Home Private Equity Carlyle Group Reported a Loss. Why the Stock Is Up a Lot.

Carlyle Group Reported a Loss. Why the Stock Is Up a Lot.

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The private-equity firm

Carlyle Group

took a charge of more than $1 billion as it reported a net loss of nearly $700 million, or $1.92 a share, for its December quarter.

By late afternoon Wednesday, its stock was up 8.5%, to $44.20.

What gives? The charge follows a change in how the firm pays its buyout professionals. To better align them with Carlyle shareholders and fund investors, the buyout teams will now get more of their pay when Carlyle actually cashes out on a holding—or Carlyle stock rises—instead of getting paid when Carlyle deems the value of the holding to have increased on paper.

But for that charge, Carlyle still made 86 cents a share in distributable earnings on the quarter, and $3.24 a share for the 2023 year. It said it has the wherewithal to buy back $1.4 billion worth of stock.

Analysts welcomed Carlyle’s compensation change, even if it came with a $1.1 billion one-time charge. “Congrats on the comp change,” said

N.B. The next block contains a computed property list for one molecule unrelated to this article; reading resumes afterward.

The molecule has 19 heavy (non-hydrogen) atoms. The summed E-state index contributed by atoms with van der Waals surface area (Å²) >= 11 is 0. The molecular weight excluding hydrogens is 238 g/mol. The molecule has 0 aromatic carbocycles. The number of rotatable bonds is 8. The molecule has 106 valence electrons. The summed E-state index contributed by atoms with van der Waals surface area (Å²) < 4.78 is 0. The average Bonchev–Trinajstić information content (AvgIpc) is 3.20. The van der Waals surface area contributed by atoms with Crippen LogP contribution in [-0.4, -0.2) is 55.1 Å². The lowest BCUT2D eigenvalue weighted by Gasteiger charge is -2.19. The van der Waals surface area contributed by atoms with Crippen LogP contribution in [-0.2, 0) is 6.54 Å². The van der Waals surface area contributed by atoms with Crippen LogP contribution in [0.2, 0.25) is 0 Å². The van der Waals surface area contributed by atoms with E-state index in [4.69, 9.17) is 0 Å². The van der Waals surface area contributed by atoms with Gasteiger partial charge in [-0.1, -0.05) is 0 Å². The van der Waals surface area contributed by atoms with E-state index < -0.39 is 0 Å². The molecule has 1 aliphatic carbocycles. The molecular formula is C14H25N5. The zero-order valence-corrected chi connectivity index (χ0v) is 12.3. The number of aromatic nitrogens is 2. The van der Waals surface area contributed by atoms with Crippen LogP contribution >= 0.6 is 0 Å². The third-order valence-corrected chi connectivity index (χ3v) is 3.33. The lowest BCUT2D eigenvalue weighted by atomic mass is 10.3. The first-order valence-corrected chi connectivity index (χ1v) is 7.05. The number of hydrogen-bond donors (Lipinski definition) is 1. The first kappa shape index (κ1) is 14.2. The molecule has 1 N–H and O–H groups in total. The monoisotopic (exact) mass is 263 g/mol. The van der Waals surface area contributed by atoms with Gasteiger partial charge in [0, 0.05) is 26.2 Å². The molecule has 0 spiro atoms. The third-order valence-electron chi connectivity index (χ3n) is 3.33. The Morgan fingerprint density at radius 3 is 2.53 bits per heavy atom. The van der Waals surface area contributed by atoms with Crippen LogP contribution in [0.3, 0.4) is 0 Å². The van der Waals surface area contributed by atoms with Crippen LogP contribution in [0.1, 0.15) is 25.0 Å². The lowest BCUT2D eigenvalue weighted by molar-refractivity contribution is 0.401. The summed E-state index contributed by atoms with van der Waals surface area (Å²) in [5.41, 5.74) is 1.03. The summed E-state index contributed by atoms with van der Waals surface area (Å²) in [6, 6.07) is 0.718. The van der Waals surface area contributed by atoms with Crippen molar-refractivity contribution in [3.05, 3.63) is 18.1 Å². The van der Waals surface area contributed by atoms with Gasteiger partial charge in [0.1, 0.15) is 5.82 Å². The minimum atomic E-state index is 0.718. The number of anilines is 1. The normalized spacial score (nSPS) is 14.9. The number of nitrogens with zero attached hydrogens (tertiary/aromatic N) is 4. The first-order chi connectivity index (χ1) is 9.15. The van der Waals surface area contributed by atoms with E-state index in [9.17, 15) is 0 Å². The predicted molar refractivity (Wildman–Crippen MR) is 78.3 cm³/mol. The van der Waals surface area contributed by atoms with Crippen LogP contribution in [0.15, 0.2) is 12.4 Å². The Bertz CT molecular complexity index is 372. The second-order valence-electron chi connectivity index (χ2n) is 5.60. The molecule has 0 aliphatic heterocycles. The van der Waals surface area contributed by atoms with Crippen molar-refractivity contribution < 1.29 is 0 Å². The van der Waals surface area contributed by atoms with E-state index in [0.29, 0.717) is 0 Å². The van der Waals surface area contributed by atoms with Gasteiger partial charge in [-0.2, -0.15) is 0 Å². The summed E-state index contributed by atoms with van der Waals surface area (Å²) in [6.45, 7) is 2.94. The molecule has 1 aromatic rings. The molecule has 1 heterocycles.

Deutsche Bank
’s

Brad Bedell on Wednesday’s conference call.

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The compensation move follows similar changes made at rival private-equity firms like

Blackstone

and

KKR
.

Capital markets haven’t offered buyout firms as many opportunities to cash out of their holdings, during the recent slow years for stock offerings and mergers. So investors have grumbled about the compensation levels of buyout pros.

Carlyle has also lagged behind its peers in expanding its business beyond traditional private equity. Blackstone and others have aggressively tried to grow their management of funds that pay recurring fees.

Profits margins on management fees exceed 60% at other firms. Carlyle reported record margins on its management fees in its December quarter, but those margins were just 43%, It aims to boost those margins above 50%, said Chief Executive Harvey Schwartz on the call.

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Carlyle believes it can raise $40 billion for its funds, in 2024.

Write to Bill Alpert at william.alpert@barrons.com

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